IAC rupture can result in symptomatic subdural hygromas. They usually present within days to weeks following a rupture, with progressive elevated ICP (e.g. headache, emesis, CN VI palsy, or papilledema). Traditionally, surgery had been recommended in these patients.[ 6 ] There are, however, newer reports question this strategy.[ 22 ]


There is no consensus regarding the optimal surgery for IACs. Two major surgical options for IACs include cyst shunting (cyst-peritoneal shunt) or cyst wall fenestration into surrounding CSF-filled spaces (cisterns or ventricles). Subdural hygromas or hemorrhages may be associated with IAC, requiring burr hole drainage, with/without fenestration or shunting.


Cyst-peritoneal shunting lowers ICP by CSF diversion, whereas fenestration does not change the CSF volume. Such shunting allows for expansion of the brain parenchyma, but there is no clear benefit unless there is elevated ICP. Nevertheless, this may result in shunt dependence along with its attendant complications. Shunting to the ventricle or subdural space has also been reported in the literature, but data regarding its safety/efficacy are limited.[ 9 24 ]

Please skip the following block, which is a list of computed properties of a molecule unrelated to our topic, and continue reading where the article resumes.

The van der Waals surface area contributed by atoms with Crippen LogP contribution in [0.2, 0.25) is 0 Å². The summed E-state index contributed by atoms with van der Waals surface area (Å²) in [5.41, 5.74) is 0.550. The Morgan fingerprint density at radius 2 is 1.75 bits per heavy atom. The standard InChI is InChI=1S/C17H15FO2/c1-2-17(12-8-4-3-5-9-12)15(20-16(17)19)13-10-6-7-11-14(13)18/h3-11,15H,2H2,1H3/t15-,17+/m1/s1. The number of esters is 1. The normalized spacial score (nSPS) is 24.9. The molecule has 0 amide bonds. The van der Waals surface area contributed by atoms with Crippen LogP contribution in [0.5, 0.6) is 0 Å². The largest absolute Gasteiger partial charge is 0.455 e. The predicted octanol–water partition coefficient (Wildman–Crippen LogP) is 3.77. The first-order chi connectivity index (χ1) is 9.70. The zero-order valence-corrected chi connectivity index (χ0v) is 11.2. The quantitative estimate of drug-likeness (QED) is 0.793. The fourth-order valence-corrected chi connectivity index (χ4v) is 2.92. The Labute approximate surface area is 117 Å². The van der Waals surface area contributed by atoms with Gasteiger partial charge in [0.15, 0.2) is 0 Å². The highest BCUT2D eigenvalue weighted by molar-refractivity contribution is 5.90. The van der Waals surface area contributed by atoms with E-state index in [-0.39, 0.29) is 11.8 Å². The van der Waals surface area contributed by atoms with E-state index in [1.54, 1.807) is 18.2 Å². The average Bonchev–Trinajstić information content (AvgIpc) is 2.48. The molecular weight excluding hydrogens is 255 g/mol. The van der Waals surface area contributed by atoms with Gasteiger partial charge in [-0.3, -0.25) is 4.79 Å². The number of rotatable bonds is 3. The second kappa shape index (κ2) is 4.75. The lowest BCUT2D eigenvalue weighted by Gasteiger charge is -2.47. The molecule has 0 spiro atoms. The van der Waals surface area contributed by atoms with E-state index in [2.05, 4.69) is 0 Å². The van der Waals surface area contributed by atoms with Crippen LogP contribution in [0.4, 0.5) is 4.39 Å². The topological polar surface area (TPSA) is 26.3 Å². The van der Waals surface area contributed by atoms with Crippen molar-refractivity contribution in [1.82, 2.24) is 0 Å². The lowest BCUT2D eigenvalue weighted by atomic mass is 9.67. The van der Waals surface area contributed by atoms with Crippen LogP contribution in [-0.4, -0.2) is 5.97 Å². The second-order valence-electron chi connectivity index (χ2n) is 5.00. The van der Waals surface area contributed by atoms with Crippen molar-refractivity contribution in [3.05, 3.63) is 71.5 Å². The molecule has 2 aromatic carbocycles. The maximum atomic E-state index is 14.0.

IAC cyst fenestration avoids shunt-related issues and requires a small craniotomy or, more recently, endoscopic fenestration. The open approach offers the increased ability to control bleeding and perform surgery utilizing a bimanual microsurgical technique versus endoscopy.


Fewel et al.[ 8 ] recommend both shunting and fenestration techniques for patients presenting with hydrocephalus. Some surgeons favor fenestration, with shunting reserved for fenestration failure.


Case 1

A 14-month-old asymptomatic male, on CT, had a large left supratentorial hemispheric AC (12 × 5 cm, Galassi type 3) [Figure 1a c ]. He was followed for 3–6 months with serial MRIs. At 6 months, he developed mild papilledema and the MR showed slight enlargement of the AC. A cystoperitoneal shun was placed. Eight-month postoperatively, the MRI demonstrated a significant reduction in the size of the AC, with decreased mass effect, and reduced midline shift (14–4 mm) [Figure 1d f ]. He has remained asymptomatic without papilledema for how long?